Double Your Twitter, Double Your Customer Satisfaction

“Sorry, I was sending a tweet”Photo - Ted

One of the funniest scenes in the recent Seth McFarlane movie Ted is when the titular ursine character crashes his car and then offers this feeble apology to his victim.  This incident reflects the ubiquity of Twitter everywhere from business, to politics, to running.

My SMB Matters colleague Richard Lee recently mused about the US Postal Service’s poor customer relationship management practices.  In contrast, I’d like to share an episode that illustrates exemplary customer service, enabled in large part through Twitter.

Take the Good, Take the Bad
I’ve mused before about the consulting profession, wherein the unparalleled intellectual opportunities, exposure to diverse organizations, and network building co-exist with the challenges of a peripatetic lifestyle.  As I’d noted at Built in Chicago, there are a host of products to help manage these issues, but at the end of the day they can still be taxing.

Photo - DoubletreeIt goes with saying that the hotel stay is a central element of the consulting lifestyle.  On the recommendations of a few colleagues, I recently stayed at a DoubleTree.  The burnt cod and limp, flavorless asparagus I had for dinner at the hotel restaurant one evening left much to be desired.  My dissatisfaction was compounded by two other factors that greatly reduced my productivity:

  1. Dysfunctional wireless service that made the days of dial-up seem like science fiction
  2. Disinterested waiters whose turnaround time would frustrate even Rip Van Winkle

Inspired by Dave Carroll’s now-classic video diatribe against United Airlines, I took to social media to voice my discontent, firing off this angry tweet:

Barking up the Right Tree
While I’d previously used Twitter for a variety of purposes, customer service hadn’t been on the menu.  DoubleTree definitely changed my viewpoint that evening.  They quickly responded to my tweet, sent me an email, called me, and made every effort to rectify the situation.  The pièce de resistance was an assortment of wine and cheese waiting for me that evening in my hotel room, along with a handwritten letter of apology.  A cursory glance at their Twitter feed reveals that it is standard operating procedure for DoubleTree to keep close tabs on all customer feedback (positive and negative) and respond quickly.

Obviously, for a hotel with so many locations, (along with the fact that there are many travelers with axes to grind and Twitter accounts), there is a high degree of automation to the process.  Nonetheless, the human followup was excellent, and a nice contrast to the disinterested “yeah, not our problem” responses I’d previously received from the front desk.

Not a Game Changer, But…
Between the two hotels I’d recently stayed at, I definitely preferred the Marriott to the DoubleTree – mainly because of the high number of Marriott Rewards points I’ve socked away over the years.  However, the highly responsive, proactive behavior of the DoubleTree increased my satisfaction with the chain.  As such, I made sure to sing their praises the next day via Twitter.

Having witnessed the perils of TWD (Tweeting While Driving) that befell Ted, I also made sure to put my car in “Park” first.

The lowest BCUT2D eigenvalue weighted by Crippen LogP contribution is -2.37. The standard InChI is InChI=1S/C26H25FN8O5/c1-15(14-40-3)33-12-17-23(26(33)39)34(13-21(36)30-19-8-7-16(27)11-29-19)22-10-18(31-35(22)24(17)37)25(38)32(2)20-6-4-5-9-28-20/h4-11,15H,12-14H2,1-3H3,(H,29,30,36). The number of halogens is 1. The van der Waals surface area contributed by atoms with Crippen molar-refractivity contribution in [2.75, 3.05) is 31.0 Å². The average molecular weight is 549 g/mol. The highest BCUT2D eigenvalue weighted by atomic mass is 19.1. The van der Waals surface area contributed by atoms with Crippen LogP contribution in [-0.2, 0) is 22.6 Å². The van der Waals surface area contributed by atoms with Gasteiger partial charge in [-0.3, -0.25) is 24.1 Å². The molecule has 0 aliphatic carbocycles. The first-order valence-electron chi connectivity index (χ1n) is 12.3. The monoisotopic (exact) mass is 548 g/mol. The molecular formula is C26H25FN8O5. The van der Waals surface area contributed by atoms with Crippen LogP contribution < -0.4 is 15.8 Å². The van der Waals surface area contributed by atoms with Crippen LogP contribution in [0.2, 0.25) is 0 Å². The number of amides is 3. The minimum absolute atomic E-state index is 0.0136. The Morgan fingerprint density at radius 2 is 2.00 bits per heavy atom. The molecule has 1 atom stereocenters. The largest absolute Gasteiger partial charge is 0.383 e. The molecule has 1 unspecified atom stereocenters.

The Costs of “Free” Social Media to SMBs

Summary: About one-third of SMBs are spending an average of $845 per month to manage their social media messages, according to new research from cloud marketing company Vocus.

Heather Clancy

By for Small Business Matters | September 25, 2012 — 22:55 GMT (15:55 PDT)

Social media marketing is referenced often as an especially cost-effective tool for small businesses.

Even so, 36 percent of small and midsize businesses (SMBs) spend an average of $845 per month on tools or cloud services for managing their social media accounts, according to a new survey sponsored by Vocus.

Another 32 percent of those surveyed on behalf of Vocus said they spend $1,000 or more on social media management, while 22 percent are outsourcing these functions to someone else (the amount of that investment wasn’t given in the materials I reviewed for this post).

The average number of tools used by the SMBs to deal with social media accounts is three, while social media activities represent about 25 percent of the respondents’ overall marketing mix, the data show.

The research conducted by Duct Tape Marketing has an error ratio of +/- 4.9 percent.

“What I’ve been noticing more and more is there’s finally this acceptance that social media not only isn’t going away, it’s an essential element of the marketing mix and the real challenge now is to figure out how to integrate it into the total online and offline marketing presence,” said John Jantsch, marketing consultant and creator of Duct Tape Marketing.

Here are some other findings of the research:

– 76 percent of the respondents use referral traffic to their Web site or e-commerce platform as the primary means of measuring social media’s effectiveness

– 87 percent believe social media has been “somewhat helpful” or “helped a great deal”

– 40 percent are focusing on a small but highly engaged audience

– For 91 percent of the respondents, the most common use of social media is information sharing

Personally, $845 per month seems like a lot to spend for an especially small business or sole proprietor. But if you consider where else that money might go — newspaper advertisements, flyers and such — as well as the high potential impact of social media engagement, the investment makes more sense.

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